Topics: fraud protection tips, counterfeit money, fake money, counterfeit fraud

Detecting Counterfeit Money, Part IV: Intaglio Printing

Posted by Gary Satanovsky on Tue, Jul 06, 2010 @ 06:16 PM

We mentioned previously the intaglio printing process that creates fine lines around the portraits on genuine dollars. Now we get to see some details on the lines. Below is a magnification of Benjamin Franklin's engraved portrait on a $100 bill.

Topics: new $100, fake money, fraud prevention

Detecting Counterfeit Money, Part III: Microprinting and Fine Lines

Posted by Jimmy Aitchison on Fri, Jul 02, 2010 @ 11:45 AM

(This is the third post in our counterfeit money series. The U.S. dollar printing machinery that allows use of rainbow color-changing ink can also create some extremely fine printed detail. On close inspection, the portraits on $100 dollar bills particularly reveal curved lines and even "hidden" writing. 

Topics: counterfeit money, fake money, counterfeit fraud, fraud prevention

Detecting Counterfeit Money, Part II: Color-shifting Numbers

Posted by Gary Satanovsky on Sun, Jun 27, 2010 @ 10:49 AM

Topics: counterfeit money, fake money, fraud prevention

Counterfeit Money Manufacturer Gets Prison Sentence

Posted by Jimmy Aitchison on Wed, Jun 23, 2010 @ 01:43 PM

counterfeit moneyIn another case highlighting just how widespread is the use of "washed notes", the Sacramento Bee reported today that a Lodi man had been sentenced to 30 months in prison for making and distributing over $277,000 worth of counterfeit money.

Topics: counterfeit money, fake money, counterfeit fraud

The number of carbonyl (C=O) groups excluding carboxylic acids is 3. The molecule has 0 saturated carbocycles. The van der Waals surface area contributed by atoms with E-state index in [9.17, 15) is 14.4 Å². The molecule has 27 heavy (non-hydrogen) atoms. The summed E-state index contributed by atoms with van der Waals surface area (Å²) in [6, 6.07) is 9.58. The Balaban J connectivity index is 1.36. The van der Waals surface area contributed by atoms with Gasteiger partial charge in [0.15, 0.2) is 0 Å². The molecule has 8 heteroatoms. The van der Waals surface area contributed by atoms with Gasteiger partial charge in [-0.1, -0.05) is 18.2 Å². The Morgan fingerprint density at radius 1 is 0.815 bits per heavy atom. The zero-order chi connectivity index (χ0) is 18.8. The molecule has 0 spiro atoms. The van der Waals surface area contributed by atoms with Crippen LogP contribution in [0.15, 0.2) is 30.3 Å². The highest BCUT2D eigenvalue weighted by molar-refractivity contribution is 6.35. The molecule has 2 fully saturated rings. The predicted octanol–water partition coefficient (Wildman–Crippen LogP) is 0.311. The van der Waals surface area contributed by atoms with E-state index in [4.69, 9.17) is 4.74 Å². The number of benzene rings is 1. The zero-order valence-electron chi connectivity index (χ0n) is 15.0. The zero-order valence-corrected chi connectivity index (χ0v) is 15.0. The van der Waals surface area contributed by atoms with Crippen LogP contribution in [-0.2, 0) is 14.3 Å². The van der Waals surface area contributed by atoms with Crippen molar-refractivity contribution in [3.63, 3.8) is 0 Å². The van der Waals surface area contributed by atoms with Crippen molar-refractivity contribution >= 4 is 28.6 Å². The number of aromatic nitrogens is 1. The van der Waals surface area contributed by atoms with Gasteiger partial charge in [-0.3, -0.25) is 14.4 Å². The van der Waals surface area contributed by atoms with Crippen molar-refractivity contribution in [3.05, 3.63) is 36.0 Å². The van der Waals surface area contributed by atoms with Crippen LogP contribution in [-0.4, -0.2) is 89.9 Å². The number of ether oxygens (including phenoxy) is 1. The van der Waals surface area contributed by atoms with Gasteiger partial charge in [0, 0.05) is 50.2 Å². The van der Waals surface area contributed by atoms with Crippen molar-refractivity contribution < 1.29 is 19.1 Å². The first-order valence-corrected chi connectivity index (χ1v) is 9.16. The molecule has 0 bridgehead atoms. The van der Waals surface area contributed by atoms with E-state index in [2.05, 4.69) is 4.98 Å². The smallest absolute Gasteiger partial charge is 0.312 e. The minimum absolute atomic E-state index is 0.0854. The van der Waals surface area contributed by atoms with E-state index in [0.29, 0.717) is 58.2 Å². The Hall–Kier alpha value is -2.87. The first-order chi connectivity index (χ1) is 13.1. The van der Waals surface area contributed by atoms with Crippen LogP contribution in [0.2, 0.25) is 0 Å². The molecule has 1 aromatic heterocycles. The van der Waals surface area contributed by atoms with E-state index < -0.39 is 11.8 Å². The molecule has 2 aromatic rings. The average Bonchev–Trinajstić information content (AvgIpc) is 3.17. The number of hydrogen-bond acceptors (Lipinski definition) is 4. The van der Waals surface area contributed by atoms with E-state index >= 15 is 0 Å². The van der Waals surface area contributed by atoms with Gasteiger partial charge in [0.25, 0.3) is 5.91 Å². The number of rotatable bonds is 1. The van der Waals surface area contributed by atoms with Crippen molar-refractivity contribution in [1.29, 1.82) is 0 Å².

Counterfeit Money: Flood of Fake $100’s Hits East Coast

Posted by Jimmy Aitchison on Mon, Jun 14, 2010 @ 03:13 PM

Ever since this past winter, we have been hearing from all sorts of businesses that the East Coast of the U.S. has been getting "slammed" with counterfeit money, including new $100 bills.

Topics: counterfeit money, fake money, counterfeit fraud

Counterfeit Money: Past & Present

Posted by Jimmy Aitchison on Tue, Jun 01, 2010 @ 11:33 AM

A recent issue of “The Week” magazine gave a nice overview of counterfeit money. The article traces the well, rich, history of counterfeiting to the Revolutionary War days, when Britain circulated fake bills among the colonies as part of its economic battle plan. Fast forward to now, some two hundred and fifty years later, and this problem has only grown as new technology enables even relatively unsophisticated criminals to create passable imitations of dollar bills. But their operations are small fry compared to organized counterfeiting rings run by international drug cartels and hostile nations.

Topics: counterfeit money, fake money, currency news

Counterfeit Money: Will Fraudsters be able to Counterfeit the New $100?

Posted by Jimmy Aitchison on Tue, May 25, 2010 @ 02:05 PM

For years, fraudsters have been efficiently producing credible counterfeit money using nothing more than over the counter materials and basic home-publishing equipment.

Topics: counterfeit news, counterfeit money, fake money